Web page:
“This diversity of projects reflects that each of these communities is different and, therefore, so too are their needs and priorities. We are grateful to the Gardiner Foundation for recognising the importance of communities being able to access flexible funding to fill these gaps and for partnering with us for so long to provide this funding,” Ms Egleton said.
Among the projects funded are:
South Western Victoria
A full list of grant recipients is detailed below.
|Hillend & Grove Rovers Football Netball Club
|Interactive Display Screen
Build digital capability by purchasing an interactive large screen for the sporting club's meeting facilities to support local training for CFA and community information nights.
|Jeetho Hall Inc
|Planning Ahead to Maintain our Unique Community Asset
Building community resilience by improving local community infrastructure and meeting places to increase hall usage for social connectedness and economic prosperity.
|Manna Gum Community House Inc
|Corner Inlet Young People's Cooperative
Increase youth engagement and participation in social community activities with street games equipment and art supplies for Community Houses in the Corner Inlet region.
|Milpara Community House Inc
|What's a Good Thing To Do?
Support young people's social connection in Korumburra by engaging them in a co-design process to imagine and develop local spaces and activities for their use.
|Mirboo North Grainstore Committee of Management Incorporated
|Improving the Usability of our Community Space
Building community resilience by improving local community infrastructure and meeting places.
|Orbost Exhibition Centre on the Snowyriver Inc
|pARTicipate — Part 3 Digital Connections to Strengthen Community Participation
Build the capacity of the Orbost Exhibition Centre by purchasing a portable video conferencing system to improve community meeting options, including remote connection to increase participation in activities.
|The Leongatha Men's Shed
|Heating and Cooling System for Communal Area
Improve community facilities by purchasing an air conditioner for the local Men's Shed to support members and other community groups using the space.
|Treble F Singers Incorporated
|Community Singing Group — Enhancing the Health and Wellbeing of Its Members
Enhance community vibrancy and culture through supporting the Treble F Choir's purchase of a filing cabinet for sheet music and a video camera to record performances.
|Welshpool and District Primary School
Enhance educational outcomes through enabling hands-on, nature-based educational outcomes for students by purchasing tools for the Wetland Warriors program.
|Yinnar & District Historical Society & Museum
|Installation of Split System in the Old Railway Goods Shed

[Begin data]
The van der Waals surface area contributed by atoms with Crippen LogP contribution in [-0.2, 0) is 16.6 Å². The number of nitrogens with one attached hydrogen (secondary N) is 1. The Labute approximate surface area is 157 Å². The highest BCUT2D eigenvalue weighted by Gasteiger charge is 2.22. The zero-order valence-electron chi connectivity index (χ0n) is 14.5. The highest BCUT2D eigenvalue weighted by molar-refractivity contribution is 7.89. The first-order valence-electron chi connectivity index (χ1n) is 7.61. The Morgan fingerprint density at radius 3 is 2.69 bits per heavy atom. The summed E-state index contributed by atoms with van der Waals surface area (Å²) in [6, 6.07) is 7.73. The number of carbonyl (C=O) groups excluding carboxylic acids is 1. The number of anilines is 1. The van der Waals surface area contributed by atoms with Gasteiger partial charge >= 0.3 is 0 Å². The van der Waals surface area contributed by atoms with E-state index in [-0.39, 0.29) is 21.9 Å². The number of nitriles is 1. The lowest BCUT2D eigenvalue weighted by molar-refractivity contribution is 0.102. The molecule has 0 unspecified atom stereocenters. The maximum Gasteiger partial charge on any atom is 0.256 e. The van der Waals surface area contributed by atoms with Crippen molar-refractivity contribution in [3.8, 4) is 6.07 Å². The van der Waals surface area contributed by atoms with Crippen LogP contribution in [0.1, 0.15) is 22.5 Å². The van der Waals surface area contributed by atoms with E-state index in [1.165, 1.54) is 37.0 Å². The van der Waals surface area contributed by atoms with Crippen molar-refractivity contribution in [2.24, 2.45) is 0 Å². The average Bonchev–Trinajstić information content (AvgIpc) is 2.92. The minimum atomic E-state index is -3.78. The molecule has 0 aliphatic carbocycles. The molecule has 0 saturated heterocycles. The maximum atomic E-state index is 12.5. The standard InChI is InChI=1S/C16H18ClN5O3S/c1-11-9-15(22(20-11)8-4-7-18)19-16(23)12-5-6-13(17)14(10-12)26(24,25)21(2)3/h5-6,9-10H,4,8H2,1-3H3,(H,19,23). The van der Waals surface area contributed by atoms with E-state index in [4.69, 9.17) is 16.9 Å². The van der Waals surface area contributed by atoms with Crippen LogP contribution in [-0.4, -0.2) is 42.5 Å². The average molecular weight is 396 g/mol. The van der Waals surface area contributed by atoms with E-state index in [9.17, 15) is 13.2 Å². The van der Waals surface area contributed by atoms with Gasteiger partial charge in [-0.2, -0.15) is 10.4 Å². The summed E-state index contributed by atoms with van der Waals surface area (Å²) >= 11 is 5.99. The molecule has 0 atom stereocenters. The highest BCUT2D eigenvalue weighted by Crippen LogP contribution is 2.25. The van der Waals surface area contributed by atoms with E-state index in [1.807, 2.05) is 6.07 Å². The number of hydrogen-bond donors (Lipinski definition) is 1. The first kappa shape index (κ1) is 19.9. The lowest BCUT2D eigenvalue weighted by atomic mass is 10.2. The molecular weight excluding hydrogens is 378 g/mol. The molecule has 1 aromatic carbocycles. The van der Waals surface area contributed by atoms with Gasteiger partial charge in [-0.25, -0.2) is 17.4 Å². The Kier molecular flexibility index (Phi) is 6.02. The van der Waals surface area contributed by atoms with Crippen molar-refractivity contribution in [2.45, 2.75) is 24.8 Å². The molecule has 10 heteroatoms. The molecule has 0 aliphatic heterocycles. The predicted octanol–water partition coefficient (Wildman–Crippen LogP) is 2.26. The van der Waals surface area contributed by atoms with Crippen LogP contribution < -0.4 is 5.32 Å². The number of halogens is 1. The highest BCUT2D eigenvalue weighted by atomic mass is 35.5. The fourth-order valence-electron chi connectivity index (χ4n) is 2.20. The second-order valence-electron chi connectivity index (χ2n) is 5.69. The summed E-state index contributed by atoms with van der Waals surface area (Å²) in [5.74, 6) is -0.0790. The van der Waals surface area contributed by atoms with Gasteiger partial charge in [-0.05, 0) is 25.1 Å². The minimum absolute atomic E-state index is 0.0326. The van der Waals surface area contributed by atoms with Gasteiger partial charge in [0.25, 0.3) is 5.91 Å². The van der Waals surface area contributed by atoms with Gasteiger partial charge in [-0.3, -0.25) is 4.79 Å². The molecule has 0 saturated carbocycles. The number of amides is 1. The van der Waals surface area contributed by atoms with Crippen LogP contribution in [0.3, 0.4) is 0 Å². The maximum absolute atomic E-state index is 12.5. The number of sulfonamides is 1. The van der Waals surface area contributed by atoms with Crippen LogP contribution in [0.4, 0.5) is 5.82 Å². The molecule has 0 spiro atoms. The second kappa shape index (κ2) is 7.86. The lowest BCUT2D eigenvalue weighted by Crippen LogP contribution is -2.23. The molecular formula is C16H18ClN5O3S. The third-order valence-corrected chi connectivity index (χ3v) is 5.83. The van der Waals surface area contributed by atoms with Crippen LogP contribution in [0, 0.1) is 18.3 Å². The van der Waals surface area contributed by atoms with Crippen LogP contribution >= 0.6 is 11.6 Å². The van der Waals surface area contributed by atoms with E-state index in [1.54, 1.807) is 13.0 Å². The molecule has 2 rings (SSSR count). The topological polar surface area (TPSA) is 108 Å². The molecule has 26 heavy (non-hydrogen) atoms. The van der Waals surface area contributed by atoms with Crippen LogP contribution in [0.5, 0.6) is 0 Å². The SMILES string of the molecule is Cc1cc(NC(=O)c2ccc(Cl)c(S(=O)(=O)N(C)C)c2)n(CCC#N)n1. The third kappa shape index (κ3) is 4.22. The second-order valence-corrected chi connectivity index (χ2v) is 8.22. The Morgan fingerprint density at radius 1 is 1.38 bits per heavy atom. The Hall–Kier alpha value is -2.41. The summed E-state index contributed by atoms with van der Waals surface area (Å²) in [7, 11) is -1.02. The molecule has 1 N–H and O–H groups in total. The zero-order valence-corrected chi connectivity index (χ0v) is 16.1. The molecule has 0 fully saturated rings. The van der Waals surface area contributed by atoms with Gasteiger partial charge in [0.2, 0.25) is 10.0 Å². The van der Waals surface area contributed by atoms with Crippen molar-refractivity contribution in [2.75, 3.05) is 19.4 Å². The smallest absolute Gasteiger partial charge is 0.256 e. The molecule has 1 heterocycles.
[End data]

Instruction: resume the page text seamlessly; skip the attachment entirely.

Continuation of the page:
Improve community facilities by purchasing an air conditioner to support volunteers and improve visitor experience at the Yinnar Museum.
|Boys to the Bush Ltd
|Wangaratta Men of Tomorrow Schools' Program
Support Boys to the Bush to deliver a program of development for adolescent boys to engage positively with peers and their community through an extra-curricular program of practical learning.
|Corryong Historic Machinery Club Inc
|Corryong Historic Machinery Club Museum
Build community resilience through building capacity of the Corryong Historical Machinery Club with IT, defibrillator and air conditioning to support operations and development.
|Gannawarra Shire Council
|Supporting Rural Mental Health & Wellbeing Post Floods
Build community resilience through mental health and wellbeing workshops delivered across the Gannawarra Shire that was impacted by 2022 flooding.
|Goulburn Region Preschool Association Inc
|Tungamah Kinder Bike Path
Support lifelong learning and community wellbeing with the installation of a bike path for children at Tungamah Preschool to develop gross motor skills and increase outdoor activities.
|Kyabram Blue Light
|KyFit School Expansion
Utilising the New Health Fitness & Wellbeing Centre Expand support for young people by growing the KyFit teen gym program to increase capacity for more students to participate.
|Kyabram Community & Learning Centre Inc
|The Edible & Bush Tucker Garden
Enhance community spaces for learning and sustainability with both bush tucker and edible gardens created by volunteers at the Kyabram Community Garden Traffic School.
|Murrabit Advancement Association Inc
|Murrabit — Hot Water All Round!
Upgrade the Murrabit community-owned toilet and shower facilities with hot water, signage and landscaping to improve local and visitor experience.
|Myrtleford & District Agricultural & Pastoral Society Inc
|Improved Facilities in Cattle Pavilion for 2023 Myrtleford Show
Building Community Resilience by supporting the local show society infrastructure for the benefit and development of local volunteers and community activities, including preparedness.
|Wangaratta Concert Band Inc
|Enhancing our Community Traditions and Supporting our Future Through Music
Foster community vibrancy with the purchase of bugles and a tenor saxophone for the Wangaratta Community Band to perform at community events and remove barriers to young people joining.
|SOUTH WESTERN VICTORIA
|Anam Cara House Colac Inc
|Overcoming Barriers to Communication and Social Interaction Through Accessibility Equipment
Increase capability for access and participation in activities that enhance quality of life through headphones for the hearing impaired clients of Anam Cara Hospice Colac.